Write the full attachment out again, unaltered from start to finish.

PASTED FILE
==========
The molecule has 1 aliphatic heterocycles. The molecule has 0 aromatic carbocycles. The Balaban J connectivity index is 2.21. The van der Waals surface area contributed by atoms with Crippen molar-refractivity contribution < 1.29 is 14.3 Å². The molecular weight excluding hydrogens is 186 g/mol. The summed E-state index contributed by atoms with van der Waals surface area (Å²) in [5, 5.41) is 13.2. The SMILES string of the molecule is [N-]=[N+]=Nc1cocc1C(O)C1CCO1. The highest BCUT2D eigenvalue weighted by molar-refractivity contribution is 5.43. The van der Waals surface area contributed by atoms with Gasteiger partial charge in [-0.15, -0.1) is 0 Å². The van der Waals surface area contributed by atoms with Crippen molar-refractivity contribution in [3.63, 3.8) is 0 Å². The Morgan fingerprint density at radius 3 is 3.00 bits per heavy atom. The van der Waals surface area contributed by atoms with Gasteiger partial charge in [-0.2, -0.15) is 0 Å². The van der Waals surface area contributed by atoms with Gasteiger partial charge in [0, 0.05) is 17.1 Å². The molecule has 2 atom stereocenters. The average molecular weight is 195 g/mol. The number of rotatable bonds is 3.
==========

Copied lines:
The molecule has 1 aliphatic heterocycles. The molecule has 0 aromatic carbocycles. The Balaban J connectivity index is 2.21. The van der Waals surface area contributed by atoms with Crippen molar-refractivity contribution < 1.29 is 14.3 Å². The molecular weight excluding hydrogens is 186 g/mol. The summed E-state index contributed by atoms with van der Waals surface area (Å²) in [5, 5.41) is 13.2. The SMILES string of the molecule is [N-]=[N+]=Nc1cocc1C(O)C1CCO1. The highest BCUT2D eigenvalue weighted by molar-refractivity contribution is 5.43. The van der Waals surface area contributed by atoms with Gasteiger partial charge in [-0.15, -0.1) is 0 Å². The van der Waals surface area contributed by atoms with Crippen molar-refractivity contribution in [3.63, 3.8) is 0 Å². The Morgan fingerprint density at radius 3 is 3.00 bits per heavy atom. The van der Waals surface area contributed by atoms with Gasteiger partial charge in [-0.2, -0.15) is 0 Å². The van der Waals surface area contributed by atoms with Gasteiger partial charge in [0, 0.05) is 17.1 Å². The molecule has 2 atom stereocenters. The average molecular weight is 195 g/mol. The number of rotatable bonds is 3.